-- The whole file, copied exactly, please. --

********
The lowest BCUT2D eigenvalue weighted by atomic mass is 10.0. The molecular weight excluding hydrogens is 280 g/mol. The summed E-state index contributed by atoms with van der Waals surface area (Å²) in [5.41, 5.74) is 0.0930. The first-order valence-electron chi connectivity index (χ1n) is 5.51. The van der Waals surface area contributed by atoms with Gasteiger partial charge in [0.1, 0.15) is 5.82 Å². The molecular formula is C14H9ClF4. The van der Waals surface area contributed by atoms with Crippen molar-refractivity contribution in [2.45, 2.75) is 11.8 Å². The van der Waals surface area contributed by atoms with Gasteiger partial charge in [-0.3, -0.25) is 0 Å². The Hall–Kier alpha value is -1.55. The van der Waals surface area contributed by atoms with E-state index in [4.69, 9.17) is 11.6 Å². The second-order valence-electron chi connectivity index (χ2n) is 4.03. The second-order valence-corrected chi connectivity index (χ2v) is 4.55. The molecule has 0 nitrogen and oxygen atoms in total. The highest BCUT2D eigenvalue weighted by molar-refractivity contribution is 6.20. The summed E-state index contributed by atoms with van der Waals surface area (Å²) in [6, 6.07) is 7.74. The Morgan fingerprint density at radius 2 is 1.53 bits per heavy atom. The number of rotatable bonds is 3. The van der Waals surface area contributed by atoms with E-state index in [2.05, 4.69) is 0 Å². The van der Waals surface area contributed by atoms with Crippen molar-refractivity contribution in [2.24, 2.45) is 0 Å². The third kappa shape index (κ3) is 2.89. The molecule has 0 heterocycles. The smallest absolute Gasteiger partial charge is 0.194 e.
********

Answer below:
The lowest BCUT2D eigenvalue weighted by atomic mass is 10.0. The molecular weight excluding hydrogens is 280 g/mol. The summed E-state index contributed by atoms with van der Waals surface area (Å²) in [5.41, 5.74) is 0.0930. The first-order valence-electron chi connectivity index (χ1n) is 5.51. The van der Waals surface area contributed by atoms with Gasteiger partial charge in [0.1, 0.15) is 5.82 Å². The molecular formula is C14H9ClF4. The van der Waals surface area contributed by atoms with Crippen molar-refractivity contribution in [2.45, 2.75) is 11.8 Å². The van der Waals surface area contributed by atoms with Gasteiger partial charge in [-0.3, -0.25) is 0 Å². The Hall–Kier alpha value is -1.55. The van der Waals surface area contributed by atoms with E-state index in [4.69, 9.17) is 11.6 Å². The second-order valence-electron chi connectivity index (χ2n) is 4.03. The second-order valence-corrected chi connectivity index (χ2v) is 4.55. The molecule has 0 nitrogen and oxygen atoms in total. The highest BCUT2D eigenvalue weighted by molar-refractivity contribution is 6.20. The summed E-state index contributed by atoms with van der Waals surface area (Å²) in [6, 6.07) is 7.74. The Morgan fingerprint density at radius 2 is 1.53 bits per heavy atom. The number of rotatable bonds is 3. The van der Waals surface area contributed by atoms with E-state index in [2.05, 4.69) is 0 Å². The van der Waals surface area contributed by atoms with Crippen molar-refractivity contribution in [2.24, 2.45) is 0 Å². The third kappa shape index (κ3) is 2.89. The molecule has 0 heterocycles. The smallest absolute Gasteiger partial charge is 0.194 e.